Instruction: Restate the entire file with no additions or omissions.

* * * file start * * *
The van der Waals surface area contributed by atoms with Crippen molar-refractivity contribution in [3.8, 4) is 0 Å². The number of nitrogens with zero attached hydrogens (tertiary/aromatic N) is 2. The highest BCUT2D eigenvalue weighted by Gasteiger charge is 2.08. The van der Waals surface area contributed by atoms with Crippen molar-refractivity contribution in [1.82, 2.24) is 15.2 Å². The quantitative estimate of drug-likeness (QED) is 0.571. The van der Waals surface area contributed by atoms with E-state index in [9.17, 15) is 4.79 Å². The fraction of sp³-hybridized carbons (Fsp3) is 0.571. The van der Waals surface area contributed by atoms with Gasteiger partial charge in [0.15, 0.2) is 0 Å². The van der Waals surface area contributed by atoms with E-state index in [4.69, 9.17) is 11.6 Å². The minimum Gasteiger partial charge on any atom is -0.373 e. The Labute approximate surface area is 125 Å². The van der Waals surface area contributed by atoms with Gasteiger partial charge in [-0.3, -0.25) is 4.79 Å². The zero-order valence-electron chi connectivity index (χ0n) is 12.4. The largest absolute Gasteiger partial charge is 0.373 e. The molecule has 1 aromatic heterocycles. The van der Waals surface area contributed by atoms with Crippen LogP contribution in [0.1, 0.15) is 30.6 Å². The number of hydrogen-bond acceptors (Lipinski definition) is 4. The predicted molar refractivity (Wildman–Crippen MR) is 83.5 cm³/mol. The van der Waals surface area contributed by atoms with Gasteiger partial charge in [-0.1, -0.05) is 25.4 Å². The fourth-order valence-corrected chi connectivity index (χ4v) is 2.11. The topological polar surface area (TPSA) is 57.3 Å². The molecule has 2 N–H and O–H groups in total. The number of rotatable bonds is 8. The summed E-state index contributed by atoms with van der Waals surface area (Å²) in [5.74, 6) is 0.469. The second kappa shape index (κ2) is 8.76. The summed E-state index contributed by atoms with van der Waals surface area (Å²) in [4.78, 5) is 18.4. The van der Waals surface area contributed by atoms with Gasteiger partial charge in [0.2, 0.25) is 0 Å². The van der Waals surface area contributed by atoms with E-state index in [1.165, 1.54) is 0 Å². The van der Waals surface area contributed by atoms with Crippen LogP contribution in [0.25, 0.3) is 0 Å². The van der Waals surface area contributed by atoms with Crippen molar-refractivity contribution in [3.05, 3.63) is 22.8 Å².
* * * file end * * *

The van der Waals surface area contributed by atoms with Crippen molar-refractivity contribution in [3.8, 4) is 0 Å². The number of nitrogens with zero attached hydrogens (tertiary/aromatic N) is 2. The highest BCUT2D eigenvalue weighted by Gasteiger charge is 2.08. The van der Waals surface area contributed by atoms with Crippen molar-refractivity contribution in [1.82, 2.24) is 15.2 Å². The quantitative estimate of drug-likeness (QED) is 0.571. The van der Waals surface area contributed by atoms with E-state index in [9.17, 15) is 4.79 Å². The fraction of sp³-hybridized carbons (Fsp3) is 0.571. The van der Waals surface area contributed by atoms with Gasteiger partial charge in [0.15, 0.2) is 0 Å². The van der Waals surface area contributed by atoms with E-state index in [4.69, 9.17) is 11.6 Å². The minimum Gasteiger partial charge on any atom is -0.373 e. The Labute approximate surface area is 125 Å². The van der Waals surface area contributed by atoms with Gasteiger partial charge in [-0.3, -0.25) is 4.79 Å². The zero-order valence-electron chi connectivity index (χ0n) is 12.4. The largest absolute Gasteiger partial charge is 0.373 e. The molecule has 1 aromatic heterocycles. The van der Waals surface area contributed by atoms with Crippen LogP contribution in [0.1, 0.15) is 30.6 Å². The number of hydrogen-bond acceptors (Lipinski definition) is 4. The predicted molar refractivity (Wildman–Crippen MR) is 83.5 cm³/mol. The van der Waals surface area contributed by atoms with Gasteiger partial charge in [-0.1, -0.05) is 25.4 Å². The fourth-order valence-corrected chi connectivity index (χ4v) is 2.11. The topological polar surface area (TPSA) is 57.3 Å². The molecule has 2 N–H and O–H groups in total. The number of rotatable bonds is 8. The summed E-state index contributed by atoms with van der Waals surface area (Å²) in [5.74, 6) is 0.469. The second kappa shape index (κ2) is 8.76. The summed E-state index contributed by atoms with van der Waals surface area (Å²) in [4.78, 5) is 18.4. The van der Waals surface area contributed by atoms with Gasteiger partial charge in [0.2, 0.25) is 0 Å². The van der Waals surface area contributed by atoms with E-state index in [1.165, 1.54) is 0 Å². The van der Waals surface area contributed by atoms with Crippen LogP contribution in [0.25, 0.3) is 0 Å². The van der Waals surface area contributed by atoms with Crippen molar-refractivity contribution in [3.05, 3.63) is 22.8 Å².